Also we want to make sure that this rule executes only when the request comes in over http or else we might end up in an infinite loop.

So add a condition stating that {HTTPS} is OFF.

And Action type will be redirect.

Action URL will be https://contoso.com/{R:0}

Below is how the rule will look like in the UI



Note: {R:0} will contain the whole pattern matched. You can also store sub-strings in different {R:x} variable series by specifying the specific patterns within braces. For example input string is myapp/a.aspx and pattern is myapp/(.*) then {R:0} will contain the value myapp/a.aspx and {R:1} will contain a.aspx.

Below is how the rule will look like in the web.config of your site.

<rule name="httpsredirect" enabled="false" patternSyntax="ECMAScript" stopProcessing="true">

<match url=".*" />

<conditions logicalGrouping="MatchAll" trackAllCaptures="false">

<add input="{HTTPS}" pattern="OFF" />


<action type="Redirect" url="https://contoso.com/{R:0}" />



Scenario 2:

Previous example talks about a url rewrite rule redirecting the request. Let’s consider a scenario where we can rewrite the requests.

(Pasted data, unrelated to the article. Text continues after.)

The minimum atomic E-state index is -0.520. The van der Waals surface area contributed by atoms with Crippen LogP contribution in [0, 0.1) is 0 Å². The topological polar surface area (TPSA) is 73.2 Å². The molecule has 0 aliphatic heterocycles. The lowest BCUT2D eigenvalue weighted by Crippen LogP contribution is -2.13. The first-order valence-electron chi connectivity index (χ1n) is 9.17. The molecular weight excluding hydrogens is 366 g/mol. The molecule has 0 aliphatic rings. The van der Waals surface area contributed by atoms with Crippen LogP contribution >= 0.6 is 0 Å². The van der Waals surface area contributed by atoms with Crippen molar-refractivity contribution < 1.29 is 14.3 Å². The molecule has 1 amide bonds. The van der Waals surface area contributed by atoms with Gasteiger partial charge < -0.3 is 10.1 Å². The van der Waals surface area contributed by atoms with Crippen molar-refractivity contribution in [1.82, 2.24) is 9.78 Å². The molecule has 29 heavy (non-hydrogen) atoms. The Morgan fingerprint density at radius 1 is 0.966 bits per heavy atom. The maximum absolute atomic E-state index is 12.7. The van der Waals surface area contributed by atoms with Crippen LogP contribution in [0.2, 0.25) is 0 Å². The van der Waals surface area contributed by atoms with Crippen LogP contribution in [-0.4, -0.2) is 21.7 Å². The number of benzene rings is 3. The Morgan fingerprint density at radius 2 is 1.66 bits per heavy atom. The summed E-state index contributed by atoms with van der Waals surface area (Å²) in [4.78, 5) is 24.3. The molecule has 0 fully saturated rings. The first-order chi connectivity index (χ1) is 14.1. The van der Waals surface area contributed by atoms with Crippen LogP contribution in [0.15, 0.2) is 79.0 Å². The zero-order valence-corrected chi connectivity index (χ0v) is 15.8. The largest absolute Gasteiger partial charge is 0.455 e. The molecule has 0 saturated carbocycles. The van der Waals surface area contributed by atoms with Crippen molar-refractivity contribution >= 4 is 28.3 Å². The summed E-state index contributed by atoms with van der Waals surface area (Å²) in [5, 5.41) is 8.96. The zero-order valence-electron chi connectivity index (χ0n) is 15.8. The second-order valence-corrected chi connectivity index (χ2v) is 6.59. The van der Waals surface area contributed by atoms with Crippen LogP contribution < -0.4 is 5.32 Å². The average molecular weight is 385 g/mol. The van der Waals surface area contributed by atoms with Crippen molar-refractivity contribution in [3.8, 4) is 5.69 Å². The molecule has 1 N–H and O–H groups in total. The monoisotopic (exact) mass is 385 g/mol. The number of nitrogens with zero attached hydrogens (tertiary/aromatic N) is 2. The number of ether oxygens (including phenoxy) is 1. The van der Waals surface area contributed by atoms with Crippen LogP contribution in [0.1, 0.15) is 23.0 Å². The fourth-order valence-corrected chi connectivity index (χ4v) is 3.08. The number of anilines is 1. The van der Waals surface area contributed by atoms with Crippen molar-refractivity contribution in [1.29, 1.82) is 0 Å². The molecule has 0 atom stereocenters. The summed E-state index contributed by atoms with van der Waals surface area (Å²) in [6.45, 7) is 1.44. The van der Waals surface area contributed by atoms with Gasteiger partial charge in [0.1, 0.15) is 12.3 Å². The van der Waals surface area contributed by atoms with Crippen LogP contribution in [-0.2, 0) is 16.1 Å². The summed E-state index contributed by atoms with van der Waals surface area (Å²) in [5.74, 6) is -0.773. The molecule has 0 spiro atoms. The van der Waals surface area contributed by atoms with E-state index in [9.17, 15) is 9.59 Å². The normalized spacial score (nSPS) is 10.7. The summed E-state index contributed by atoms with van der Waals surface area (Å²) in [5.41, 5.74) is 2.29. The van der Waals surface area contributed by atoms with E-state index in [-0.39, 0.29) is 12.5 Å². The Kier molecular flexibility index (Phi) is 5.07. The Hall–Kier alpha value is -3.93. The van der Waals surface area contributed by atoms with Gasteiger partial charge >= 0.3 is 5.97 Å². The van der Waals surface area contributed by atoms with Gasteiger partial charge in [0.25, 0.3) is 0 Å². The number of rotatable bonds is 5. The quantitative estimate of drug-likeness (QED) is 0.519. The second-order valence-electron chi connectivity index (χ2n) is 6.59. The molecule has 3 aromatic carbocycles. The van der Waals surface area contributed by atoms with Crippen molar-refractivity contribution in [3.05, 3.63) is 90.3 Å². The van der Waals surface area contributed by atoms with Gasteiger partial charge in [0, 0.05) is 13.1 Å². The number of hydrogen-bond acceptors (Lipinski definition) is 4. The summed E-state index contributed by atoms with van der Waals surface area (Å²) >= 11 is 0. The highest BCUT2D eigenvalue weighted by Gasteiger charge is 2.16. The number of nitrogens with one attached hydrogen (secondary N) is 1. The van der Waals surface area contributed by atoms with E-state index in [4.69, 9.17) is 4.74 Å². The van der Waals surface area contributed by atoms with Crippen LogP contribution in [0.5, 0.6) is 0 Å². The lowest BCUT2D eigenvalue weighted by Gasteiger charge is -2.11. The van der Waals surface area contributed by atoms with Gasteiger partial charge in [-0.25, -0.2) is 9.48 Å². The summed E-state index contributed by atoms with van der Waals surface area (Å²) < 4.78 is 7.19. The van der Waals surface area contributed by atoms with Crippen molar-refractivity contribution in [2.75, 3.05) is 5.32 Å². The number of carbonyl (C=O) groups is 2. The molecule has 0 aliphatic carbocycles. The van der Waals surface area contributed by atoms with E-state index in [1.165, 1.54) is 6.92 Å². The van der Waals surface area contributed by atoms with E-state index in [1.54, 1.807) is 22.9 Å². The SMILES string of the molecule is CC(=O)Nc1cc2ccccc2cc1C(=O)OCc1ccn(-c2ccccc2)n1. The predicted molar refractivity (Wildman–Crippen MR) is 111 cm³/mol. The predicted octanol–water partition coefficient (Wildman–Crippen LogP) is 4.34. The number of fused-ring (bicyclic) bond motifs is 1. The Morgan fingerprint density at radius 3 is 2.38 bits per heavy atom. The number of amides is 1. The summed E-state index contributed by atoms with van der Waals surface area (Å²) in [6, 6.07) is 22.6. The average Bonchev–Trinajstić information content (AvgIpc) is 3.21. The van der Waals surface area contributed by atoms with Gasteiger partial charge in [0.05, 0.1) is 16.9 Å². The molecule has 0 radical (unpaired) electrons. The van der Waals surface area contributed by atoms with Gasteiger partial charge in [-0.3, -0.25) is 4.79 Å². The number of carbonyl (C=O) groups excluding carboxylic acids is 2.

Consider a scenario where we have 2 pages a.aspx and b.aspx under the site contoso.com and we want the requests coming in for a.aspx should be rewritten to b.aspx (http://contosso.com/a.aspx->http://contosso.com/b.aspx). Note that only server knows over here that the resource has been changed to b.aspx and the client doesn’t know about it so the url won’t change and it will remain as http://contosso.com/a.aspx in IE.

Note: when you are rewriting the requests using urlrewrite without ARR we need to keep in mind that we can’t change the protocol of the request or the hostname part of it. We can only change the request headers and the request uri or pattern section.